posted by Benny Andajetz at 7:16 AM on February 19, 2011 [1 favorite]


Benny you have misinterpreted what Boeing was trying to do here. Read what Skeptic said - it wasn't about the cost of producing the jets and price competition. It was about the total cost of development relative to Boeing's financial capabilites. The 787 was literally the first major civil airframe development program designed not to be a "bet the company" sort of effort. History is littered with companies that failed because of a program failure. Ironically Stonecipher ran one of them. 787 is a huge debacle, but it is a debacle that doesn't threaten Boeing's survival the way the old style of building the program would have.

Civil Aviation airframes are already intensely price driven. Airbus and BCAG are proof that even a duopoly under certain circumstances can totally lack pricing power.

Also Boeing has never been fabulous profitable, and its always mostly been an assembly business. Avionics + Power are much more profitable businesses.
posted by JPD at 7:43 AM on February 19, 2011


Benny you have misinterpreted what Boeing was trying to do here. Read what Skeptic said - it wasn't about the cost of producing the jets and price competition. It was about the total cost of development relative to Boeing's financial capabilites.

I understand that. The wrong turn here, as is too often the case, is that management deigned that they knew better than the engineers and workforce. And they did it with plenty of evidence that it was a bad move. It's a classic case of refusing to dance with them what brung you.
posted by Benny Andajetz at 7:51 AM on February 19, 2011


Skeptic - I think you paint far far too rosy an outlook for Airbus. The re-engining move is more a function of EADS' issues, and a need to push a new single aisle out further into the future. A380 appears to a be a disaster, A400 also a disaster, A350 still in development. Also the engine OEMs end up doing all of the development so its a pretty cheap upgrade all things relative. BA will have to do a new single aisle for sure, but from a financial perspective even with the 787 debacle their books are in much better shape, and most of the incremental costs from the botched 787 development have in theory already been paid for.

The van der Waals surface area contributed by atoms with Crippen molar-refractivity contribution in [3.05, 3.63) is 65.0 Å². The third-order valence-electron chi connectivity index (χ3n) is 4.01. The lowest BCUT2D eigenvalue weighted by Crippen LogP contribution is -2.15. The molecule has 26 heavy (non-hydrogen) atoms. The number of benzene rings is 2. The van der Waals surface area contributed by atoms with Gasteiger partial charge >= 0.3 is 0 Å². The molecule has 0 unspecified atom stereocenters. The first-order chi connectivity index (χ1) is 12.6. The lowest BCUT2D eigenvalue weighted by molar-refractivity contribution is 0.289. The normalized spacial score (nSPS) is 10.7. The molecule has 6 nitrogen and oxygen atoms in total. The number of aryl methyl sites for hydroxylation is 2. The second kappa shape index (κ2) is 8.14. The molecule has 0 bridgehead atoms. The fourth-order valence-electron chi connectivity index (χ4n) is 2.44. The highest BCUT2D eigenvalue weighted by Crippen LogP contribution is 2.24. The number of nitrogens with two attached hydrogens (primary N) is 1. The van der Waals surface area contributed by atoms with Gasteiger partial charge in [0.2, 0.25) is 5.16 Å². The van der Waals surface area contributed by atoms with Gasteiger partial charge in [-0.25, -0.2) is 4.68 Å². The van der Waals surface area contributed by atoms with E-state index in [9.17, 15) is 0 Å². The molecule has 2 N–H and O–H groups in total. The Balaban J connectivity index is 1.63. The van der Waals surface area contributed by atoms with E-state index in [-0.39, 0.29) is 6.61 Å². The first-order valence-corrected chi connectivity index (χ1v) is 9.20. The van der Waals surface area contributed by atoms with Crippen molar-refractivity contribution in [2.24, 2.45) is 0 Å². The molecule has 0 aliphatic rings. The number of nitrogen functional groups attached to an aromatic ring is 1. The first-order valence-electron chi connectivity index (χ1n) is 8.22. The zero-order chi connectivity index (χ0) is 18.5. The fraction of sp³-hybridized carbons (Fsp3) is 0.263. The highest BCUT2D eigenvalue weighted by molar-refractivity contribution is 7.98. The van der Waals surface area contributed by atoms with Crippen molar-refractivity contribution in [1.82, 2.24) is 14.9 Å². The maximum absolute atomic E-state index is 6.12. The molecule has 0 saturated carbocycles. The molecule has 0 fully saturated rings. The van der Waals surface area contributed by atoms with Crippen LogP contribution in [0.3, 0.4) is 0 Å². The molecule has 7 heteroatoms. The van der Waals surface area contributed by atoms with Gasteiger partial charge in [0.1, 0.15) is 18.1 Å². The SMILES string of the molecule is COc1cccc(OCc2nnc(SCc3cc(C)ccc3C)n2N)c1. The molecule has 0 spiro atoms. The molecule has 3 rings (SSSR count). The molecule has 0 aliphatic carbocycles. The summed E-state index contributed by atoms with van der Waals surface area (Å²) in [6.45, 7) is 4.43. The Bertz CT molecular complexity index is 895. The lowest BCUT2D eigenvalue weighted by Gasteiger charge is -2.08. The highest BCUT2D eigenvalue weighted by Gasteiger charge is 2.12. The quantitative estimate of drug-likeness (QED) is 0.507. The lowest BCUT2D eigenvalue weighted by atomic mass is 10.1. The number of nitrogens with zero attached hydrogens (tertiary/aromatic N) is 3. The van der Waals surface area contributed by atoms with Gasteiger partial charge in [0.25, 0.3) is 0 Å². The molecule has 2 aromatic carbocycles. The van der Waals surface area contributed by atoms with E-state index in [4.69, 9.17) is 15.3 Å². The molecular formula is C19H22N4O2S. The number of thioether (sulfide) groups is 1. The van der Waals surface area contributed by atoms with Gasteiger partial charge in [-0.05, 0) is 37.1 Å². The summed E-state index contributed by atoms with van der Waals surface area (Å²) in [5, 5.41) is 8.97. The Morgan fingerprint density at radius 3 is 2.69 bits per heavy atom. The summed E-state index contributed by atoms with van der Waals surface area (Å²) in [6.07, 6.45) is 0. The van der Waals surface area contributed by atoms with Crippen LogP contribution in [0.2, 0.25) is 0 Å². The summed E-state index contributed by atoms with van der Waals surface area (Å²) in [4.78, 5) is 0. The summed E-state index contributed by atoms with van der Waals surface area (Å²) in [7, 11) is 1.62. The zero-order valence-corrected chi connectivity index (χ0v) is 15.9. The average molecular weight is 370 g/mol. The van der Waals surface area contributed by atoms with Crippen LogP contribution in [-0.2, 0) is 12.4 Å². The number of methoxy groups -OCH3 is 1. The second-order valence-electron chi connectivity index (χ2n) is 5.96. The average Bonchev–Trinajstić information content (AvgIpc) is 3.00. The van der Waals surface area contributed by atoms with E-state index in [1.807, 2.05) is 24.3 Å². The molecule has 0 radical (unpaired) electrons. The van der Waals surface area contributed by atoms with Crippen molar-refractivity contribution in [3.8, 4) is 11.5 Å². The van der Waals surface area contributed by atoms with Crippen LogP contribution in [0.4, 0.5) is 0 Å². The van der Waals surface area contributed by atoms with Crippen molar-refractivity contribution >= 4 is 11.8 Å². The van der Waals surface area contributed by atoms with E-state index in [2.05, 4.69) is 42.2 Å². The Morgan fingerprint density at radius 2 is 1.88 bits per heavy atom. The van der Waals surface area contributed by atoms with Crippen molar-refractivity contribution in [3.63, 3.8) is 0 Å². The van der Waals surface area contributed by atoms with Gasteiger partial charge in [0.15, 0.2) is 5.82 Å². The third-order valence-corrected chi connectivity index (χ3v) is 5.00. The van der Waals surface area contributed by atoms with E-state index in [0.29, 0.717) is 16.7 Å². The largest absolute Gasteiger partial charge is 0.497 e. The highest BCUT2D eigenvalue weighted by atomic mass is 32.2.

posted by JPD at 7:52 AM on February 19, 2011


Eh - I'm guessing lots of the engineers thought it was a great idea. Global Logistics! Decentralized Development!! If the composites had worked the way the engineers thought they would you'd be seeing hagiographies for BA's management. In theory even BA labor liked it - Boeing has a history of absolutely staggering hiring and firing binges as programs wax and wane - if the program is a success that marginal labor ends up being at the subcontractors. The right-to-work issue is a canard. If BA had done this traditionally the new plants still would have been built in the South or in Oklahoma - that's a different conversation.

This is just an example of good idea that ended up being a lot harder then people thought, and now the people who were innately conservative and wanted to keep doing things the old way can now just point fingers and say "I told you so"
posted by JPD at 8:00 AM on February 19, 2011


Also Boeing has never been fabulous profitable, and its always mostly been an assembly business.

I apologize for the derail. I know that that big aviation is an unusual market. My father was an aerospace engineer, so I'm pretty intrigued by it but I'll admit I don't know all the minutae.

I do know it's a small-margin, big-dollar market, though. The new 747-8 sells for what, 320 million, give or take? And Boeing has 50+ on order. If I were playing with kind of numbers, any change in procedure would be thoroughly dissected before being implemented.
posted by Benny Andajetz at 8:03 AM on February 19, 2011


Right - small margin industrial business = mostly assembly. Low margin tho doesn't mean bad business, but it this case it takes a lot of capital to get those low margins.

Avionics and Power are much more profitable business in the long-term. Profit defined as return on capital.
posted by JPD at 8:11 AM on February 19, 2011


There are two issues here.

In my view Boeing likely made poor decision in outsourcing such complex project.

But outsourcing as such is not evil - it has lifted more than quarter billion people out of absolute poverty in China. Walmart has done more to help people than any other entity.

Not to say that there aren't lot of problems with outsourcing practices.
posted by zeikka at 8:29 AM on February 19, 2011